2 Dead, 379 Homes Destroyed By Wildfire In Colorado
While firefighters are holding the line, the Black Forest fire northeast of Colorado Springs is being called the most destructive in Colorado history.
Update At 7:35 p.m. ET. Progress Reported
The fire is now 30 percent contained, officials say.
"We had a real good day without wind," says federal incident commander Rich Harvey. "I think the rain had a tremendous impact. So, some things finally turned in our favor."
The number of homes destroyed in the blaze now stands at 400. But because of the progress made Friday, requests that neighboring states send National Guard help have been withdrawn.
Update At 6:20 p.m. ET. More Houses Destroyed
The El Paso County Sheriff's office reports that ten more homes were destroyed in the Black Forest fire, bringing the total to 389. These homes were burned early in the fire but were not discovered until a more complete survey of the burn area. No homes were lost overnight, according to Dave Rose, spokesman for the county.
"You're going to see that number go up," Rose tells NPR, as sheriff's deputies are able to access burned out areas that have been "too hot to access."
Rose adds that a thunderstorm brought a little bit of rain and cooler temperatures to the area Friday afternoon, giving firefighters a slight boost. The storm also brought lightning strikes that sparked new, but small, blazes nearby. Those were put out quickly he says.
Update At 4:15 p.m. ET. Neighboring National Guard Request:
Colorado Gov. John Hickenlooper has requested help from National Guard units in Nebraska, Wyoming and Utah, according to spokesman Eric Brown, and each state is sending firefighting helicopters and crews.
Lt. Skye Robinson of the Colorado National Guard says Utah is sending two UH60 Blackhawks and Nebraska and Wyoming are sending one Blackhawk each. The copters are expected to arrive today. Their crews will be briefed and equipped, Lt. Robinson says, and then likely deployed on the fire lines tomorrow. Each copter will drop water on the blaze from "bambi buckets," which are smaller buckets with dropout bottoms and electronic triggers.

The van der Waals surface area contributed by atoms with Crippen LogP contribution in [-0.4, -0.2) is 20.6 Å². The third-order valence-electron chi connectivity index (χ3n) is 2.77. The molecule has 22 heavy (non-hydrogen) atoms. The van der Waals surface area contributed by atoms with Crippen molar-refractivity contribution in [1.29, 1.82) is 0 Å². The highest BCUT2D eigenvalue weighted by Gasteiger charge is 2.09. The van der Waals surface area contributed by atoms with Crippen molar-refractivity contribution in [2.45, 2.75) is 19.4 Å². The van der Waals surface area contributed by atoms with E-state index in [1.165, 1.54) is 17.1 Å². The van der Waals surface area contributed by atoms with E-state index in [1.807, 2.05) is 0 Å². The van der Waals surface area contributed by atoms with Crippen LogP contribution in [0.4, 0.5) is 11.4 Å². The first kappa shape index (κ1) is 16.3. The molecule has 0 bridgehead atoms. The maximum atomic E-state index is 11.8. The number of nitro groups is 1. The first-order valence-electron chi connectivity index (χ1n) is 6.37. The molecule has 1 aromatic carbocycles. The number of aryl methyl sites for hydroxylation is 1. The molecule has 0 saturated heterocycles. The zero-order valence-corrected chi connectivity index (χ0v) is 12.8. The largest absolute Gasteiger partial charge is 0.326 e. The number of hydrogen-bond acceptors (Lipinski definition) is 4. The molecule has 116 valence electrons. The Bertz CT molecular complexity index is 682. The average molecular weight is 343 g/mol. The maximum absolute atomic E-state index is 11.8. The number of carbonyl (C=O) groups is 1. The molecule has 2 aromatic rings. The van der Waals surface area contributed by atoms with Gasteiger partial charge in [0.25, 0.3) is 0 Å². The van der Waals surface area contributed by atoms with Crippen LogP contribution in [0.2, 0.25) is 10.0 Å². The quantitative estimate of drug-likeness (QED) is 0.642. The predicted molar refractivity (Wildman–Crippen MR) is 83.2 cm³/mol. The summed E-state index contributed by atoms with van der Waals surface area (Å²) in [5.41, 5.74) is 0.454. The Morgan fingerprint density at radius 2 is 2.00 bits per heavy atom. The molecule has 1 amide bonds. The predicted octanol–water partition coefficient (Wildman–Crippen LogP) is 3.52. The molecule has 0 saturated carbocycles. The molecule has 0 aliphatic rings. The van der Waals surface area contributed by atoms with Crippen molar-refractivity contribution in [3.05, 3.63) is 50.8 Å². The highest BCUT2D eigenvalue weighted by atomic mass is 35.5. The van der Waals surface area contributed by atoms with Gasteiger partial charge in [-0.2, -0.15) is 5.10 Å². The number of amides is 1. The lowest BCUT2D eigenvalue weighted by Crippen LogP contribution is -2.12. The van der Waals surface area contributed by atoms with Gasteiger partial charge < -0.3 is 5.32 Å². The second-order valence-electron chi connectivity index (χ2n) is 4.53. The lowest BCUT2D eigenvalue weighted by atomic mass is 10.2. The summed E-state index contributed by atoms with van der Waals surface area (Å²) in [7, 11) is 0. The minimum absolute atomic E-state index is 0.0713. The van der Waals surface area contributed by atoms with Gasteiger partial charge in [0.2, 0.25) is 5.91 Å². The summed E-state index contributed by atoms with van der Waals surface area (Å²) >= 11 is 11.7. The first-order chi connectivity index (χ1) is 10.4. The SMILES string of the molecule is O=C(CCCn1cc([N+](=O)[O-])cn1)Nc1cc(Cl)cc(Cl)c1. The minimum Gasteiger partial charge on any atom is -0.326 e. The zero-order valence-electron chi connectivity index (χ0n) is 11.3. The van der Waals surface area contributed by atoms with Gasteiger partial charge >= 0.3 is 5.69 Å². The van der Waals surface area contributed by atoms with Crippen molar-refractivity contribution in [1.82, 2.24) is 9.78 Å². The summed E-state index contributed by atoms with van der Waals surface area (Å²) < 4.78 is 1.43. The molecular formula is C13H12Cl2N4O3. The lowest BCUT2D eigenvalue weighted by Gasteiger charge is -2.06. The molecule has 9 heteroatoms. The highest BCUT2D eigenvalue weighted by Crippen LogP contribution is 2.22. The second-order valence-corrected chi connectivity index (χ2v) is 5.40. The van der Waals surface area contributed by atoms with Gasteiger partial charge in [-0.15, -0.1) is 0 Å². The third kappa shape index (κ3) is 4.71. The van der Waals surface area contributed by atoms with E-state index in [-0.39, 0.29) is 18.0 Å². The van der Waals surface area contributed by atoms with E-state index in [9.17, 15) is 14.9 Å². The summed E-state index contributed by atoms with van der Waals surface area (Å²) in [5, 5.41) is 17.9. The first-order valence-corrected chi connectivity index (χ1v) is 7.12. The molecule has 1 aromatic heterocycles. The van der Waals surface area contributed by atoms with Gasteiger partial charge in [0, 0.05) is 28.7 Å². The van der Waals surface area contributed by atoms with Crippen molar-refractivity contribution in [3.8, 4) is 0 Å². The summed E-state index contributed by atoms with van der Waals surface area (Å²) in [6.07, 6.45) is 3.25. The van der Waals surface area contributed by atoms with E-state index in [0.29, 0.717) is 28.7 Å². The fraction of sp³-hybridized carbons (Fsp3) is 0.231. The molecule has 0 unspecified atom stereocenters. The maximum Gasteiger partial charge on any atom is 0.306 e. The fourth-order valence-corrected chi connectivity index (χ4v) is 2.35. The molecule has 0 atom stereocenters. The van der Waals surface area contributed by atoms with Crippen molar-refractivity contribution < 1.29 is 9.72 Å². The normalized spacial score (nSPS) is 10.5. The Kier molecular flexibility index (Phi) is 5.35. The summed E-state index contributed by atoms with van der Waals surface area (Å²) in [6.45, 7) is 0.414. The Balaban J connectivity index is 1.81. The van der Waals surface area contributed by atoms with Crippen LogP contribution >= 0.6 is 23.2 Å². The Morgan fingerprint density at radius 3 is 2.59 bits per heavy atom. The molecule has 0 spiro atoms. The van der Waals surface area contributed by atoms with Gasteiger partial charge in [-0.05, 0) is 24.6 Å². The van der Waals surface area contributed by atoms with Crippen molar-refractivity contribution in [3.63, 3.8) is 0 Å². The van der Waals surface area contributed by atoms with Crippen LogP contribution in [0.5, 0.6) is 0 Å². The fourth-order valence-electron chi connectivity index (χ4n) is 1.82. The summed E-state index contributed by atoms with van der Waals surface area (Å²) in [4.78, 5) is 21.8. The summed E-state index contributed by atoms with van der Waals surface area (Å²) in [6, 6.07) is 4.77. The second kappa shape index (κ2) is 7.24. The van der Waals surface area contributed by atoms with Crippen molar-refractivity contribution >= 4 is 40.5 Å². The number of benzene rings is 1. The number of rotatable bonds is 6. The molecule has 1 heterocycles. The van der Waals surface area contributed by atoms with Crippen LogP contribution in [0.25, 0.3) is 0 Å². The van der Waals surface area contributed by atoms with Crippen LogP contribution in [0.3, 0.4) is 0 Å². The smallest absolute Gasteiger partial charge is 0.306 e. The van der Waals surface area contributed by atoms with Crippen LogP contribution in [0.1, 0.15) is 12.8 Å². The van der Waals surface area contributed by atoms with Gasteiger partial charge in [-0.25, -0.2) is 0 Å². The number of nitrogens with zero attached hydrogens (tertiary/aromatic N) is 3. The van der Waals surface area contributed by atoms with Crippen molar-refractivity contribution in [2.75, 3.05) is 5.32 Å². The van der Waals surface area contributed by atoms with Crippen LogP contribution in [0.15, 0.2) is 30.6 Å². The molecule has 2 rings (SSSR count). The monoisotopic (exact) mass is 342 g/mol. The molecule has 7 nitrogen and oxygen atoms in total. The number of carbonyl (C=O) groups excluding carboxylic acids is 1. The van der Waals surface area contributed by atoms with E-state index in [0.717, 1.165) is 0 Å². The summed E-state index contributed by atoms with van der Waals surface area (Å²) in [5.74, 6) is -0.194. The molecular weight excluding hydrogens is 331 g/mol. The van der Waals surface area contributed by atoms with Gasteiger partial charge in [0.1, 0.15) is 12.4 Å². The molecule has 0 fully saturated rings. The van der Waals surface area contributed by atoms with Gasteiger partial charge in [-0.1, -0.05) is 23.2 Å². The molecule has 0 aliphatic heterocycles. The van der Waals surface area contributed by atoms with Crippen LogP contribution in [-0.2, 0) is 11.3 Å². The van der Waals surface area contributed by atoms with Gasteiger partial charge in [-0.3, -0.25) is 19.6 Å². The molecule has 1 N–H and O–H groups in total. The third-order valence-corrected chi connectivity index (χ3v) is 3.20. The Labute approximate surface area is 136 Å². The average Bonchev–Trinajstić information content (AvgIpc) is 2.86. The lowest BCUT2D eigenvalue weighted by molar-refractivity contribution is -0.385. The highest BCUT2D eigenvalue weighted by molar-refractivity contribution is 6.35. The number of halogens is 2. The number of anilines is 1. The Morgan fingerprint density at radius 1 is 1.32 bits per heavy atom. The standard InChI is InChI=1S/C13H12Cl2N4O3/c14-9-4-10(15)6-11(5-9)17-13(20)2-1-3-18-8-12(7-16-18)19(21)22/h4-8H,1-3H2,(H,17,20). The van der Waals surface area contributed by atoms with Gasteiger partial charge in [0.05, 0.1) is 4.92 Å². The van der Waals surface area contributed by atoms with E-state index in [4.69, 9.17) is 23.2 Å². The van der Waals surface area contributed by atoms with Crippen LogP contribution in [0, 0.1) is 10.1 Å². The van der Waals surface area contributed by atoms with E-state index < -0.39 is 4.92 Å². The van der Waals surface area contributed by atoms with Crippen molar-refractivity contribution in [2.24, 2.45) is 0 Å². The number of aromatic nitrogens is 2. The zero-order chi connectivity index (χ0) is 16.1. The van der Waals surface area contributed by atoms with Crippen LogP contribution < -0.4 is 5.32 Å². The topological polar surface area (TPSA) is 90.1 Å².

The Air Force and Colorado National Guard are also sending in more resources from bases in Colorado and Wyoming according to the U.S. Northern Command.
The help includes 28 bulldozers, fire engines, water trucks and command vehicles. More than 200 military personnel are staffing checkpoints, providing air traffic control, fighting fire on the ground and working as crews in helicopters, airplanes, engines and other vehicles.
The nation's wildfire response system depends on local resources first. When they're taxed or exhausted, regional resources are requested. When regional limits are reached the call goes out to the National Interagency Fire Center (NIFC) in Idaho for national crews and equipment. Some national resources are already working in Idaho, including a "Type 1" logistics command team, which is sent to the most serious blazes.
Sequester-mandated budget cuts have trimmed 500 positions from the federal firefighting force but NIFC spokesman Ken Frederick says, "we're not having any trouble with resources yet. It's early in the fire season," and fire activity elsewhere in the country is relatively light.
NIFC's daily "situation report" says 800 people are working at the Black Forest fire as firefighters and support staff. But Frederick says "that's a fluid number. That number has changed," given the deployment of additional crews and equipment today. He said the actual number of people fighting the blaze will be updated tonight.
Our original post continues:
As The Denver Post reports, two bodies have been discovered amid the fire's rubble. The paper reports:
"A Black Forest fire home assessment released at 10:00 p.m. Thursday by El Paso County put the number of homes destroyed since the fire began Tuesday afternoon at 379. Last summer's Waldo Canyon fire — which burned just about a dozen miles southwest of the Black Forest fire — destroyed 347 homes.
"The county has stressed on their website 'information concerning intact or partially damaged homes may change.' "
KDVR-TV in Denver spoke to a couple who has been married for 50 years. During the evacuation, they were separated.
As Barbara Zink put it, at one point they thought they would never see each other again. Luckily, this story has a happy ending.
Barbara and Warren Zink were reunited after about a day.
"I'm not ready to give him up," Barbara told KDVR. "I want 50 more years to torture him."
CBS News reports the fire is 5 percent contained. The cause of the blaze is still under investigation and "more than 750 firefighters were fighting the massive wildfire along with air tankers dropping slurry and Chinook helicopters making water drops."
— NPR's "Fire Forecast" app, which is updated daily. We'll embed it below. The interactive should take you right to Colorado Springs, but you can change the location by entering a new "ZIP code, city, etc."